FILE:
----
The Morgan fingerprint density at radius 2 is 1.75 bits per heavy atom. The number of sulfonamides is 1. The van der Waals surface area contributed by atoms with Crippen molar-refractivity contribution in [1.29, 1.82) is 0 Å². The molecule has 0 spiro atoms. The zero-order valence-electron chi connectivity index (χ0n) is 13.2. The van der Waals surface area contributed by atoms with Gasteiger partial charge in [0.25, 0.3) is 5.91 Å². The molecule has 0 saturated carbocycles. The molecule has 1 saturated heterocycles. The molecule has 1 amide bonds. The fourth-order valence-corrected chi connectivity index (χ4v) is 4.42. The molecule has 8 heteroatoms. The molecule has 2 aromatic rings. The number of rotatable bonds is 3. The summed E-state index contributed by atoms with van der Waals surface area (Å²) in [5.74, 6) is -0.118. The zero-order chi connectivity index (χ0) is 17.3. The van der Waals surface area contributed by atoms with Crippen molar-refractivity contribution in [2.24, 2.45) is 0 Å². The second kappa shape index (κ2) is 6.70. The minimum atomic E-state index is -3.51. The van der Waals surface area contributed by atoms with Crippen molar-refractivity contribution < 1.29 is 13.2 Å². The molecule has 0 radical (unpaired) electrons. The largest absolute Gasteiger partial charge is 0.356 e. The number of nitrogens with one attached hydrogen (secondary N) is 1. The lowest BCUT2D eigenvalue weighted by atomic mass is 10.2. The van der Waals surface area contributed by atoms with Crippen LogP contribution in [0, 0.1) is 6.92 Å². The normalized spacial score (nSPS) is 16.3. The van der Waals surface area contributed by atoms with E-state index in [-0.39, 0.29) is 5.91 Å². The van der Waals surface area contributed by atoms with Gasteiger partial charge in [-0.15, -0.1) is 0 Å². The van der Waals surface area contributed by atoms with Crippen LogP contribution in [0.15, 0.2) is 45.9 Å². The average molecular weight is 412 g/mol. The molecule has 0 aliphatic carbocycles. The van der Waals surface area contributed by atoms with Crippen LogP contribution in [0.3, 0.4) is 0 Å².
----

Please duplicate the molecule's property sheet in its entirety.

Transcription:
The Morgan fingerprint density at radius 2 is 1.75 bits per heavy atom. The number of sulfonamides is 1. The van der Waals surface area contributed by atoms with Crippen molar-refractivity contribution in [1.29, 1.82) is 0 Å². The molecule has 0 spiro atoms. The zero-order valence-electron chi connectivity index (χ0n) is 13.2. The van der Waals surface area contributed by atoms with Gasteiger partial charge in [0.25, 0.3) is 5.91 Å². The molecule has 0 saturated carbocycles. The molecule has 1 saturated heterocycles. The molecule has 1 amide bonds. The fourth-order valence-corrected chi connectivity index (χ4v) is 4.42. The molecule has 8 heteroatoms. The molecule has 2 aromatic rings. The number of rotatable bonds is 3. The summed E-state index contributed by atoms with van der Waals surface area (Å²) in [5.74, 6) is -0.118. The zero-order chi connectivity index (χ0) is 17.3. The van der Waals surface area contributed by atoms with Crippen molar-refractivity contribution in [2.24, 2.45) is 0 Å². The second kappa shape index (κ2) is 6.70. The minimum atomic E-state index is -3.51. The van der Waals surface area contributed by atoms with Crippen molar-refractivity contribution < 1.29 is 13.2 Å². The molecule has 0 radical (unpaired) electrons. The largest absolute Gasteiger partial charge is 0.356 e. The number of nitrogens with one attached hydrogen (secondary N) is 1. The lowest BCUT2D eigenvalue weighted by atomic mass is 10.2. The van der Waals surface area contributed by atoms with Crippen LogP contribution in [0, 0.1) is 6.92 Å². The normalized spacial score (nSPS) is 16.3. The van der Waals surface area contributed by atoms with E-state index in [-0.39, 0.29) is 5.91 Å². The van der Waals surface area contributed by atoms with Gasteiger partial charge in [-0.15, -0.1) is 0 Å². The van der Waals surface area contributed by atoms with Crippen LogP contribution in [0.15, 0.2) is 45.9 Å². The average molecular weight is 412 g/mol. The molecule has 0 aliphatic carbocycles. The van der Waals surface area contributed by atoms with Crippen LogP contribution in [0.3, 0.4) is 0 Å².